Coaches' Blog

Coach Ainslie

Today was the kind of racing I like to see! Aggressive, unpredictable and exciting! There were multiple breakaways the yellow jersey was on the attack and the peloton was split into multiple groups. The final acceleration by Steve Cummings with Dimension Data put the final nail in the coffin for the breakaway and he managed to stay clear to the line swooping down the descent and crossing the line arms aloft! What a race!

After a barrage of attacks, a lage group or 29 men went clear. All the teams were represented in the breakaway so the main field let them have their head and they took it and ran. Out of that group came a group of three who were joined by Cummings shortly before the start of the Col d"Aspin. Cummings managed to shake his pursuers near the base of the climb and he went up the climb at a surprising rate. TV commentary noted that Cummins had been left off the British Olympic team and that this was potentially a statement to British Cycling. 

The yellow jersey, Greg Vanavermaet managed to stay out in no-mans land and arrive to the line on his own. He even gained time over the main field and extended his lead. Vanavermaet is considered more of a one day racer and the prevailing thought is his time in the jersey will be limited. I think, however, he's going to make the most of his time in yellow. Its a rare honor for any cyclist to wear the maillot Jaune and most find themselves highly motivated with yellow on their shoulders.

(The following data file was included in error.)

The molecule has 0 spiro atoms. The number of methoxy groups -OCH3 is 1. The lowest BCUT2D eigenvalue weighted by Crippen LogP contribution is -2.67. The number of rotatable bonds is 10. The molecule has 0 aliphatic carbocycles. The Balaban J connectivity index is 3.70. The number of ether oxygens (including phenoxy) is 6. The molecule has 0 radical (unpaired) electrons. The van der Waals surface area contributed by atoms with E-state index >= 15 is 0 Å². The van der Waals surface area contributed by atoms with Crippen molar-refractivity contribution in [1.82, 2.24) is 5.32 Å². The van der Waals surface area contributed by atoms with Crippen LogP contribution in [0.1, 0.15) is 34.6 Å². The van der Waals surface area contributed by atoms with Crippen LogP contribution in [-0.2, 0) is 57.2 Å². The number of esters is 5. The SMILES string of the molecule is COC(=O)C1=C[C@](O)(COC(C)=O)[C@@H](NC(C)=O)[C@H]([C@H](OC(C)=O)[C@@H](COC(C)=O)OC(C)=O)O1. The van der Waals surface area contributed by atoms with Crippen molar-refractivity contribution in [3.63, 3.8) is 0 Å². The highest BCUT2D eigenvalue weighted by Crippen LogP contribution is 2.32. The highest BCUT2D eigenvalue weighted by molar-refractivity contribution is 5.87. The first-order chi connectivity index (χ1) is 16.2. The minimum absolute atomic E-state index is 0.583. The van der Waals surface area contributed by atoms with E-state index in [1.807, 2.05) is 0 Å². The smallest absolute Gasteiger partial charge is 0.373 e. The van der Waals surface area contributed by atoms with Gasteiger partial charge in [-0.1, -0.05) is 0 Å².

The race favorites finished close together with minimal fireworks. The big guns are keeping their powder dry a bit longer. The major shake-ups are still to come and riders like Froome, Quintana and Contador are going to wait for their opportunities that are yet to come. 

A notable race happening was that the inflatable 1km inflatable banner came down on top of the main field. One of the Orica riders took a hard spill as a result and the rest of the group got held up. The race jury awarded the riders all the same time so there was no change in the GC even though there was a hold up. 

Tomorrow brings an 183km stage with 4 nasty climbs. The first is the Col du Tourmalet followed by 3 additional bits of nastiness. This is where we'll see the climbers and GC favorites come out to play. Look for Froome, Quintana, Contador and Roman Bardet with the AG2R to animate the race. The first climb appears at 67km. There will be the early breakaway that will try to arrive to the base of the climb with enough of an advantage to stay away for the duration. My feeling is that its unlikely that a break will succeed.

Look for a name rider to win the stage either solo of in the presence of a small group. 

Coach Ainslie

Another victory for Cavendish today! In another group gallup to the line Cav and Kittel arived togeher but this time Cav had a bit more decisive advantage than his last finish against Griepel.